Pressure treated vs. Dip Treatment

Slow Grown Spruce Dunster House

I’ll be honest. Before I came to work at Dunster House, I didn’t have a clue about Pressure Treatment, dip treatment or treatment of any kind. Of course, I had heard of the importance of treating your shed but not enough to make any informed decision. This initial naivety puts me in a prime position to explain the differences using as little technical ‘jargon’ as I can.

How does it work?

Pressure Treated

Treatment is forced into the timber once it is sealed in this chamber

Pressure Treated

Image from BuySheds Direct shows the basic idea around dip treating

 

 

 

 

 

 

 

 

The process of Pressure Treatment is quite simple. We take the timber, after it has been cut to size, and place it on a pallet. The wood is then placed into a large circular tank which is underground and is sealed before the air is removed via vacuum. By removing the moisture within the timber, we are left with more space deep within the timber. After the air has been removed, the tank is flooded with our preservative (Tanalith ‘E’ Tanatone). Once the tank is full, the air is removed again which forces the preservative deep into the grain of the wood. Normally, the timber will come out a faint green colour but we have a brown additive added to make it come out a rich brown colour. By pre cutting the timber, we ensure that you are provided with fully treated pieces of timber rather than exposed ends.

 

Dip treatment, sometimes called dipping, is different. As with the Pressure Treatment process, there is a tank underground. However instead of the timber being sealed within a deep chamber, the timber was simply immersed in a bath of treatment for a period of time. These are then left to dry.  In ‘The Preservative Treatment of Farm Timbers’, George McMonies Hunt explains that dip treatment “allows all checks and defects to become filled (…), but the penetration and absorption are usually slight”[1]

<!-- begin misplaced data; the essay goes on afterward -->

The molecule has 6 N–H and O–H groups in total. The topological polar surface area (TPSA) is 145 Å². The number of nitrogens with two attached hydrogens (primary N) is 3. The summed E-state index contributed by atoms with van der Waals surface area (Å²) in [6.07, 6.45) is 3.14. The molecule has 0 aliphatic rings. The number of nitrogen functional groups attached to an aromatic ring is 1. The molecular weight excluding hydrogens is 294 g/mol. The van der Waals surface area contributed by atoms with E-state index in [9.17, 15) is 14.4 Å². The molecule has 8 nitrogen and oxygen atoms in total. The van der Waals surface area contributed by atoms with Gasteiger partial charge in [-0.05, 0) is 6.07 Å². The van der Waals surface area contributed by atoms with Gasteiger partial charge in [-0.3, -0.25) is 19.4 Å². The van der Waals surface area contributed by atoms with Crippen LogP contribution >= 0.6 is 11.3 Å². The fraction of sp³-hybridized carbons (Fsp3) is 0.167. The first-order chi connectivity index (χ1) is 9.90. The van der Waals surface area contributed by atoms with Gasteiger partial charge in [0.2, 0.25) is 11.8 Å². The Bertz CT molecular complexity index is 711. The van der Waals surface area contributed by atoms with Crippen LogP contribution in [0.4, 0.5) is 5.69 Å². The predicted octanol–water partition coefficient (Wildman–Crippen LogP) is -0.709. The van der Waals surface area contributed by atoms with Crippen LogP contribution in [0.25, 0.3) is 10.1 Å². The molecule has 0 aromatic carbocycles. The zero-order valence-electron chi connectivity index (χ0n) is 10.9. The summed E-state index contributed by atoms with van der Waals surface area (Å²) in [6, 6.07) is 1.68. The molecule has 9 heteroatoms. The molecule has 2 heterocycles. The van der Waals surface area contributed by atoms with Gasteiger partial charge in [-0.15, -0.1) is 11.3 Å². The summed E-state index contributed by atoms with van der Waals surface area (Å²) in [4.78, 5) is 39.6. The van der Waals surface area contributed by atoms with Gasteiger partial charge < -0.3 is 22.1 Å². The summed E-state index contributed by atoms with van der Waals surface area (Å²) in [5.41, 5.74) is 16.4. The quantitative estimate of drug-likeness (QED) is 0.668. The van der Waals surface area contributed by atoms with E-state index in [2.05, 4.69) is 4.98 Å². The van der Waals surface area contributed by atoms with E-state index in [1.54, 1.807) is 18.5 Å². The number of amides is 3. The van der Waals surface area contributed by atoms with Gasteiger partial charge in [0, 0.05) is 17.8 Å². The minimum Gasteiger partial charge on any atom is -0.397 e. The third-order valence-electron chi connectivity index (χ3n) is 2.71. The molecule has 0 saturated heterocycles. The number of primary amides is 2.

Level of protection provided?

The way in which I interpret dip treatment is that it is a fake tan for timber. It does make your product look good by adding a colour to the timber, but this may thin or fade overtime, but this is just a temporary solution and does not truly protect your building. You may be reading this shaking your head in disagreement, having owned a dip treated Log Cabin, and think it has worked perfectly well. However if you have followed the rules by reapplying treatment annually then that is your protection, not the dip treatment itself.

Pressure treatment commonly arrives to you kiln or air dried. The treatment is so deeply enthused into the grain of the timber that reapplication is rarely needed. Pressure treated products have, by far, more protection against rot and fungal decay.

Cost difference?

Dip treated timber is initially cheaper to purchase than pressure treated timber. This is due to the dip treating process taking less time and therefore incurring lower labour and storage costs. However, with dip treatment, you will need to retreat your Garden Building annually with some companies stating that you need to treat this when before construction as well. A decent timber treatment can cost £20-£50. If you have to purchase treatment yearly, the costs soon add up.

When you purchase a Pressure Treated Garden Building, the pressure treatment is deep within the timber and then dried naturally using either air (if it is hot outside) or, like us, a kiln drier. The timber is then protected for a number of years, in our case 10 years which we guarantee, against rot and fungal decay. The process requires a lot of time, effort and storage meaning that the initial cost of your product may be higher but will save you both time and money.

Convenience?

By far, Pressure Treated timber is more convenient than dip treated or untreated timber. If you order dip treated timber, you don’t need to conduct any additional treatment before constructing or for a length of time afterwards. If you purchase dip treated timber you often have to reapply treatment before construction and then annually. This may not seem like a lot, but the reapplication of timber will mean deconstructing and reconstructing your cabin each year. We conducted an experiment with our Playsystem to see how long it would take to retreat it and found it can take up to three days. That is three days per year that you lose to treatment.

As you can see from the comparisons above, Pressure Treated timber is the best option for your Garden Building.  Think of it like buying your first car. Sure, you could purchase a second hand car off of Gumtree for a relatively small price (dip treated cabin) rather than from a second hand car dealership (Pressure Treated Cabin). You will save money initially but the costs of the MOT (retreatment) will soon have you regretting your lack of investment.

Please note: You should always be careful when looking at any Guarantees offered on untreated timber and read the fine print as you will often find they are pointless. As always, feel free to ask me any questions.

 

[1] Hunt, G. Mcmonies (1928) The Preservative Treatment of Farm Timbers, p24

May 20, 2015

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